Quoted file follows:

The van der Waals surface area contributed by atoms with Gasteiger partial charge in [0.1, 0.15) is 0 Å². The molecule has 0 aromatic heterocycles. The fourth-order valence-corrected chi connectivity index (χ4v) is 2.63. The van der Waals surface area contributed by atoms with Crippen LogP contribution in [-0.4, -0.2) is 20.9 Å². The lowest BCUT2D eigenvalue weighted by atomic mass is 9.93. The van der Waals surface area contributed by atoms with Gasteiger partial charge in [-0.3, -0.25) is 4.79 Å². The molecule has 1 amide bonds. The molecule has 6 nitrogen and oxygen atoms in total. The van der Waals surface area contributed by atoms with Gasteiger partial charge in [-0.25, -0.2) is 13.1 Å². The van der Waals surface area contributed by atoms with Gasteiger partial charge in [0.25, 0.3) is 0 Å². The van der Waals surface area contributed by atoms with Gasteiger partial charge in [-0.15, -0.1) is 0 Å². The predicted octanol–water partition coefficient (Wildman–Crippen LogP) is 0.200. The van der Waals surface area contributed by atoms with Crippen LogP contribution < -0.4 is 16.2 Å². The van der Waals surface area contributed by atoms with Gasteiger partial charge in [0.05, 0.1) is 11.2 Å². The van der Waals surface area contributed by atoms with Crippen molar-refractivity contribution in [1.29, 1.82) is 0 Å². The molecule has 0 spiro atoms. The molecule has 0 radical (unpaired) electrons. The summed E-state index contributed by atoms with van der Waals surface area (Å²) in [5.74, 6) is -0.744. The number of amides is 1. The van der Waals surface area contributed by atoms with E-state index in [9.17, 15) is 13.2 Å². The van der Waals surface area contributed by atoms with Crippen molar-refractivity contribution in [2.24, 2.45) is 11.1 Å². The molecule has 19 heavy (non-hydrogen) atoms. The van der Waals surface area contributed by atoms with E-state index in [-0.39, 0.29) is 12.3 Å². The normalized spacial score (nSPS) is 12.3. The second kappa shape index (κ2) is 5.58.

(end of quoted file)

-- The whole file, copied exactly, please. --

The van der Waals surface area contributed by atoms with Gasteiger partial charge in [0.1, 0.15) is 0 Å². The molecule has 0 aromatic heterocycles. The fourth-order valence-corrected chi connectivity index (χ4v) is 2.63. The van der Waals surface area contributed by atoms with Crippen LogP contribution in [-0.4, -0.2) is 20.9 Å². The lowest BCUT2D eigenvalue weighted by atomic mass is 9.93. The van der Waals surface area contributed by atoms with Gasteiger partial charge in [-0.3, -0.25) is 4.79 Å². The molecule has 1 amide bonds. The molecule has 6 nitrogen and oxygen atoms in total. The van der Waals surface area contributed by atoms with Gasteiger partial charge in [-0.25, -0.2) is 13.1 Å². The van der Waals surface area contributed by atoms with Gasteiger partial charge in [0.25, 0.3) is 0 Å². The van der Waals surface area contributed by atoms with Gasteiger partial charge in [-0.15, -0.1) is 0 Å². The predicted octanol–water partition coefficient (Wildman–Crippen LogP) is 0.200. The van der Waals surface area contributed by atoms with Crippen LogP contribution < -0.4 is 16.2 Å². The van der Waals surface area contributed by atoms with Gasteiger partial charge in [0.05, 0.1) is 11.2 Å². The van der Waals surface area contributed by atoms with Crippen molar-refractivity contribution in [1.29, 1.82) is 0 Å². The molecule has 0 spiro atoms. The molecule has 0 radical (unpaired) electrons. The summed E-state index contributed by atoms with van der Waals surface area (Å²) in [5.74, 6) is -0.744. The number of amides is 1. The van der Waals surface area contributed by atoms with E-state index in [9.17, 15) is 13.2 Å². The van der Waals surface area contributed by atoms with Crippen molar-refractivity contribution in [2.24, 2.45) is 11.1 Å². The molecule has 19 heavy (non-hydrogen) atoms. The van der Waals surface area contributed by atoms with E-state index in [-0.39, 0.29) is 12.3 Å². The normalized spacial score (nSPS) is 12.3. The second kappa shape index (κ2) is 5.58.